Since its launch back in 1994 the Punto has earned itself a good reputation as an accomplished supermini that majors on affordable running costs and superb practicality. After all it kicked off the whole trend towards ‘larger than before’ superminis that all new models conform to. Here I find out how good Fiat’s latest model fares in ‘Sporting’ trim fitted with the latest ‘Multiair’ powerplant.
Visually the transition from Grande Punto to Punto Evo has received mixed reactions as its forbearer was styled by the famous Giorgetto Giugiaro. The Evo features a number of subtle updates including a new arguably more cluttered, front bumper with plastic insert and a similar item at the rear.
There are also new alloy wheel designs (17 inch here) and revised lights front and rear. In the ‘Acid Jazz’ blue of our car it’s still a cracking looking design that manages to look a lot sportier than many of its rivals with its rising waistline, simple curves and pert bottom.
Inside there are even more changes but this time there is no denying their success. The pre-facelifted model didn’t have a bad interior; it had plenty of space for four adults and looked fairly appealing. Unfortunately the materials used were (to be polite) a little lacking in depth-of-quality and the switches were more Argos than Laura Ashley.
The new car has a completely new dashboard made of sturdier materials that are much nicer to the touch. There are also snazzy touches such as a small strip of LED lights above the glovebox and flashes of white trim lifting the mood. The dials are also a joy to look at and suitably sporty, as do the bucketed seats that keep the driver and passenger nicely pinned in place during more enthusiastic driving.
I did however find the driving position a little compromised as the seat is set too high even in its lowest position. Plenty of adjustment in the steering column and the positioning of the pedals and controls mean that it’s a comfortable space to spend time. If only those thick rear pillars didn’t restrict visibility so much when overtaking and parking.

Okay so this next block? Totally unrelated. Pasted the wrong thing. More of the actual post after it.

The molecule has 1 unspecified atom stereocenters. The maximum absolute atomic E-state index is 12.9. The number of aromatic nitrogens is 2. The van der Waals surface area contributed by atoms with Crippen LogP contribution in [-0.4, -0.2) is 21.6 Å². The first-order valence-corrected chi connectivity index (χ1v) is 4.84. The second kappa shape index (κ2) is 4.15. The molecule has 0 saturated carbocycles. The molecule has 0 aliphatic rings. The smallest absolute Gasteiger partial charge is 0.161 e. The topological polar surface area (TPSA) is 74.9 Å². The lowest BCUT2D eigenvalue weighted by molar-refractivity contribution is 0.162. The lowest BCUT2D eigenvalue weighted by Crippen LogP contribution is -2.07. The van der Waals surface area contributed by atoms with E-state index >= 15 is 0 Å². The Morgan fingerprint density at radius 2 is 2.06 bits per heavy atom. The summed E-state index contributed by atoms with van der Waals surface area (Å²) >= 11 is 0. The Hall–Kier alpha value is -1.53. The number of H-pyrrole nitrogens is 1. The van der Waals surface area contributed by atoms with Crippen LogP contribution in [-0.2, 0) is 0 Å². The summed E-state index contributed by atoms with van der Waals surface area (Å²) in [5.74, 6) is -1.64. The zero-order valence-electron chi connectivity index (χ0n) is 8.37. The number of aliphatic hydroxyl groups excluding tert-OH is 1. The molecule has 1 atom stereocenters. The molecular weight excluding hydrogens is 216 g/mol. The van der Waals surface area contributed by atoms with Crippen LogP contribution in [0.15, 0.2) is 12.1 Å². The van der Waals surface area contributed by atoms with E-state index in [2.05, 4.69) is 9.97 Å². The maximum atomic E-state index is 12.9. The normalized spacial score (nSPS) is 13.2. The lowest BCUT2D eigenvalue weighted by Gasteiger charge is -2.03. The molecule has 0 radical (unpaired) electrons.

On the road is where the Evo comes into its own. The engine is an absolute peach. With 133bhp (206 Nm 152 lb-ft of torque) from the Turbocharged 16 valve 1.4 Mulitair engine acceleration is brisk – 60 mph takes 8.2 seconds going on to a top speed of 127mph.
The revolutionary, and patented Multiair technology precisely monitors and adjusts the intake of air into the engine for better throttle response and greater efficiency. It works very well, power delivery is progressive with a nice slug of turbo boost where you would expect it in the powerband with little lag. The unit also has a nice, throaty sound under acceleration but this settles down when cruising and is as refined as any of its rivals.
The chassis strikes a satisfying balance between ride comfort and poised handling. The worst bumps are dealt with minimal fuss which given the size of the wheels on our car is remarkable. During cornering the little Punto turns in tightly, grips well, remains flat. Only when really pushed does it start to lose composure but it’s a gradual process kept in check by the standard fit ESP (electronic stability program).
The missing link is in the feedback from the controls which is severely lacking, the steering is woefully over assistant and feels distant so the driver never really knows what the front wheel are doing. The 6-speed gearbox is also far too rubbery to truly enjoy using it. Despite this there are still smiles to be had.
You would think with the performance on offer economy might not be so good but you would be wrong. The official figures of 38.7mpg urban and 61.4mpg extra urban are easy on the wallet as is its VED banding falling to a respectable band D (£100 Per 12 months).
With an asking price of £16,450 the Evo 135 Sporting represents good value and comes with generous equipment including Start&Stop, air conditioning, ambient lighting and a leather covered steering wheel and gear knob. Not forgetting Fiat’s useful Blue&Me technology for syncing your phone to the car.
The Punto Evo Sport despite its age is a really rather good little hatchback. Its looks are very appealing and the driving experience enjoyable. It also proved fantastically economical and can carry 4 adults with ease. The truth is, as good as the Evo is with its absolutely superb engine, for the ultimate in supermini thrills the Ford Fiesta will still be my preferred choice but if you are looking for something a little different then head over to Fiat.
Price as tested: £16,450
Engine: 1.4 16v 133bhp
0-62mph: 8.2 secs Maximum Speed: 127mph
Economy: 38.7 (urban) – 61.4mpg (extra-urban), 50.4mpg (combined)
Emissions: 129g/km (Band D)
Words and Photos by Rob McSorley (@ROBonCARS)